In the preheating or preconditioning operation, a gaseous reactant, such as a volatile metal halide, preferably with a boilingpoint below about 600 C., especially a metal chloride or fluoride, e.g., SiCl ZrCh, AlCl FeCI SiF TiF-.,, ZrF, and their compatible mixtures, is fed from a suitable source of supply directly into a molten bath in the treating vessel. The higher boiling reactants may be fed in the condensed state to the molten bath to be evaporated therefrom into the reactant vapor stream. The reactant is immersed in, bubbled or otherwise passed through the bath and remains iri direct contact therewith until the preheating and conditioning desired is effected. That is, treatment continues until the temperature of the gas becomes increased to a range of from about 600-l,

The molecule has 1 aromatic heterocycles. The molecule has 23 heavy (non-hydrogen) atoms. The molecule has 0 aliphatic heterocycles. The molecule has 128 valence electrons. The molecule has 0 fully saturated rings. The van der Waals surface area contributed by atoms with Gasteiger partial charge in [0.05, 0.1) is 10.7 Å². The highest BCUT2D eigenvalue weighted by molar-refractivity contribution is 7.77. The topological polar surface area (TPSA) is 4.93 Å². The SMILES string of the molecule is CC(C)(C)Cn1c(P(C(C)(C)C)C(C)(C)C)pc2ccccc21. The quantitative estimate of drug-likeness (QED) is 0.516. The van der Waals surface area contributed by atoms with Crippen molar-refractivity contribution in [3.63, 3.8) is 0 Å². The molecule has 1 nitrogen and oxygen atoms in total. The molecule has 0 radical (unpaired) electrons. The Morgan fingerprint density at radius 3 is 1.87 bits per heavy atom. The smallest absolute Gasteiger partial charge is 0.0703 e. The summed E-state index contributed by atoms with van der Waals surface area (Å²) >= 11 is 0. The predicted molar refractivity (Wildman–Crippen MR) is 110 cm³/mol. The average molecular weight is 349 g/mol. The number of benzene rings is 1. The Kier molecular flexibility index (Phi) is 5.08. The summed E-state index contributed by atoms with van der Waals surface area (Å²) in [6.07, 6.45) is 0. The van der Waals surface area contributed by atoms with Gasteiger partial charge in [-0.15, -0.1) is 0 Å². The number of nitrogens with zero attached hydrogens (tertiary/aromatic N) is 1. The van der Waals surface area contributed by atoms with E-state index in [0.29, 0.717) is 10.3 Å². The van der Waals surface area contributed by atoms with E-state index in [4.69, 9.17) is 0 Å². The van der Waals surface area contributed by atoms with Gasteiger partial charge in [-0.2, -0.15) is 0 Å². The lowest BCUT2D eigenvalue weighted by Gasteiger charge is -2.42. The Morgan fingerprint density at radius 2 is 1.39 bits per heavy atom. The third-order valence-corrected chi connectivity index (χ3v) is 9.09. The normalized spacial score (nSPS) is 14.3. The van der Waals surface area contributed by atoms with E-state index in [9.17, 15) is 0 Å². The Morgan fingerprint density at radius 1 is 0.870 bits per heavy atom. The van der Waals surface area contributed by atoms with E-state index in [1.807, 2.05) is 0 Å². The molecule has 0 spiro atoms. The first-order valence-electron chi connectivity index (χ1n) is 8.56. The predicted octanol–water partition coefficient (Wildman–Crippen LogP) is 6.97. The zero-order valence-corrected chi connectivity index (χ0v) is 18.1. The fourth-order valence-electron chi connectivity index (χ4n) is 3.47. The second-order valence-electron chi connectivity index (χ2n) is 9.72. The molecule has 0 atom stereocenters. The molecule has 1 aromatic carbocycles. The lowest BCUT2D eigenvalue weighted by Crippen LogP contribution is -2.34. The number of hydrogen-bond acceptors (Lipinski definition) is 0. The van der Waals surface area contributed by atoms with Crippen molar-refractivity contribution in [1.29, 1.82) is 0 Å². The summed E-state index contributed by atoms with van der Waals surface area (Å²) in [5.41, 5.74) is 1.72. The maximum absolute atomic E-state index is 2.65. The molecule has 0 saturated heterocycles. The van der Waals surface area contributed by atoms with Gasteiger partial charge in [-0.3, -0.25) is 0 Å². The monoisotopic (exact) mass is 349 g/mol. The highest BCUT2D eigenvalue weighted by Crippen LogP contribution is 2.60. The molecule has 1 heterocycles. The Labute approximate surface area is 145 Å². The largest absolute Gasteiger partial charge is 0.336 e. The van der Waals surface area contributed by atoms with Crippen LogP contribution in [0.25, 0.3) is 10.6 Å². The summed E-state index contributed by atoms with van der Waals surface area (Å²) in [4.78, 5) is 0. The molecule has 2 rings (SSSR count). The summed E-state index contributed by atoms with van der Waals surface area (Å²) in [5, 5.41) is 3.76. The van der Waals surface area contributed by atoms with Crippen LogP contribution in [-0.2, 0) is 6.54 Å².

800 C. or as high as 2,000 C., if desired, and preferably until a temperature within a range of from 700-l,400 C. is reached with, if desired, metal ion nucleant incorporation. Thus, in treating vaporous TiCl. prior to reacting it at 800-l, 400 C.with an oxidizing gas, such as oxygen, air, oxygen-enriched air, in the presence of water vapor to obtain pigment quality rutile TiO- in accordance with, for example, the procedures of US. Pat. Nos. 2,488,439, 2,559,638 and 2,791,490, the TiCl reactant, preferably after vaporization in a separate boiler, is introduced into a separate, electrically or otherwise externally heated treating vessel which is associated with a corrosion resistant oxidation reactor of the type shown in US. Pat. No. 2,791,490. Prior to such introduction, a potassium chloride-lithium chloride salt mixture is formed and melted in said vessel whereby a salt bath maintained at a temperature of 900 C. is provided therein. Following introduction, the vaporous TiCl is passed through the bath and as a result its temperature is increased to that of the salt melt and predetermined, small amounts of lithium and potassium ions are desirably incorporated in the vaporous TiCh. The presence of such ions during oxidation of the TiCl, will advantageously promote and regulate ultimate TiO 2 product particle size and impart other essential pigment properties thereto, including improved in-process high uniform bulk density and carbon black undertone characteristics and improved color, texture and tinting strength. These advantages accrue, as taught in U.S. Pat. No. 3,208,866, when the oxidation of the TiCl, is carried out in the presence of from 50l00,000 parts per million of water vapor, based on the TiO and an amount ranging from 0.0l10,000 and preferably from l-5,000 parts per million of a metal ion selected from the above mentioned alkali, alkaline earth and cerium metals, or mixtures thereof, said amount being based on the TiO being produced.